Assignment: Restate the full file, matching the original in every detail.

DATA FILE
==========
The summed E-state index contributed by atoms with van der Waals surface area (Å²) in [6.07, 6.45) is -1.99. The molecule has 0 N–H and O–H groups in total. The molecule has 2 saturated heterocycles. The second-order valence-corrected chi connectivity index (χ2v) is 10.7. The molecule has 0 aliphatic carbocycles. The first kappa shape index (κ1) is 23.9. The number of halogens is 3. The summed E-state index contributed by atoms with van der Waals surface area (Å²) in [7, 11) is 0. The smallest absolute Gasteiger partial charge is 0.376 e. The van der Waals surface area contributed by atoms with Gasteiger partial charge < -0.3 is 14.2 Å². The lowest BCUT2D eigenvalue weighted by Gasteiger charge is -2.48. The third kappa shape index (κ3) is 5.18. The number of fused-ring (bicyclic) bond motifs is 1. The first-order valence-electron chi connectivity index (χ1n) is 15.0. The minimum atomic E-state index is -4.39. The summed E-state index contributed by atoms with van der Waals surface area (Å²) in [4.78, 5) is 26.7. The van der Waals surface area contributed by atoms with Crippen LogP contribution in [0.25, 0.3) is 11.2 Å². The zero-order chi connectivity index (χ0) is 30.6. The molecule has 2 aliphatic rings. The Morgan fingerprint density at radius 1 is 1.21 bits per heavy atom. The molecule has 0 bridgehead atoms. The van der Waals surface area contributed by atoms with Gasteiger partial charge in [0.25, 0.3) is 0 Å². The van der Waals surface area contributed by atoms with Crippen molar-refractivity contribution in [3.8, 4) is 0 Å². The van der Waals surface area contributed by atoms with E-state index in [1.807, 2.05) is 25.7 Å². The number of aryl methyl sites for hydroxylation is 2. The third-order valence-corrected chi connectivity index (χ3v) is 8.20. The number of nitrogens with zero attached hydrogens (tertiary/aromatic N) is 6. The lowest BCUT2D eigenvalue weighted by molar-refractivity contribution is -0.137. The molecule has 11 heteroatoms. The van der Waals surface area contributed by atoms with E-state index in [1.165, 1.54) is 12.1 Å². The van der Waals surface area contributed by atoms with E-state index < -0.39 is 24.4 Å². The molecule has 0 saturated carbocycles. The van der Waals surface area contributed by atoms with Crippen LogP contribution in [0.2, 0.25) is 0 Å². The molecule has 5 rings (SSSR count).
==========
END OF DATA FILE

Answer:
The summed E-state index contributed by atoms with van der Waals surface area (Å²) in [6.07, 6.45) is -1.99. The molecule has 0 N–H and O–H groups in total. The molecule has 2 saturated heterocycles. The second-order valence-corrected chi connectivity index (χ2v) is 10.7. The molecule has 0 aliphatic carbocycles. The first kappa shape index (κ1) is 23.9. The number of halogens is 3. The summed E-state index contributed by atoms with van der Waals surface area (Å²) in [7, 11) is 0. The smallest absolute Gasteiger partial charge is 0.376 e. The van der Waals surface area contributed by atoms with Gasteiger partial charge < -0.3 is 14.2 Å². The lowest BCUT2D eigenvalue weighted by Gasteiger charge is -2.48. The third kappa shape index (κ3) is 5.18. The number of fused-ring (bicyclic) bond motifs is 1. The first-order valence-electron chi connectivity index (χ1n) is 15.0. The minimum atomic E-state index is -4.39. The summed E-state index contributed by atoms with van der Waals surface area (Å²) in [4.78, 5) is 26.7. The van der Waals surface area contributed by atoms with Crippen LogP contribution in [0.25, 0.3) is 11.2 Å². The zero-order chi connectivity index (χ0) is 30.6. The molecule has 2 aliphatic rings. The Morgan fingerprint density at radius 1 is 1.21 bits per heavy atom. The molecule has 0 bridgehead atoms. The van der Waals surface area contributed by atoms with Gasteiger partial charge in [0.25, 0.3) is 0 Å². The van der Waals surface area contributed by atoms with Crippen molar-refractivity contribution in [3.8, 4) is 0 Å². The van der Waals surface area contributed by atoms with E-state index in [1.807, 2.05) is 25.7 Å². The number of aryl methyl sites for hydroxylation is 2. The third-order valence-corrected chi connectivity index (χ3v) is 8.20. The number of nitrogens with zero attached hydrogens (tertiary/aromatic N) is 6. The lowest BCUT2D eigenvalue weighted by molar-refractivity contribution is -0.137. The molecule has 11 heteroatoms. The van der Waals surface area contributed by atoms with E-state index in [1.165, 1.54) is 12.1 Å². The van der Waals surface area contributed by atoms with E-state index < -0.39 is 24.4 Å². The molecule has 0 saturated carbocycles. The van der Waals surface area contributed by atoms with Crippen LogP contribution in [0.2, 0.25) is 0 Å². The molecule has 5 rings (SSSR count).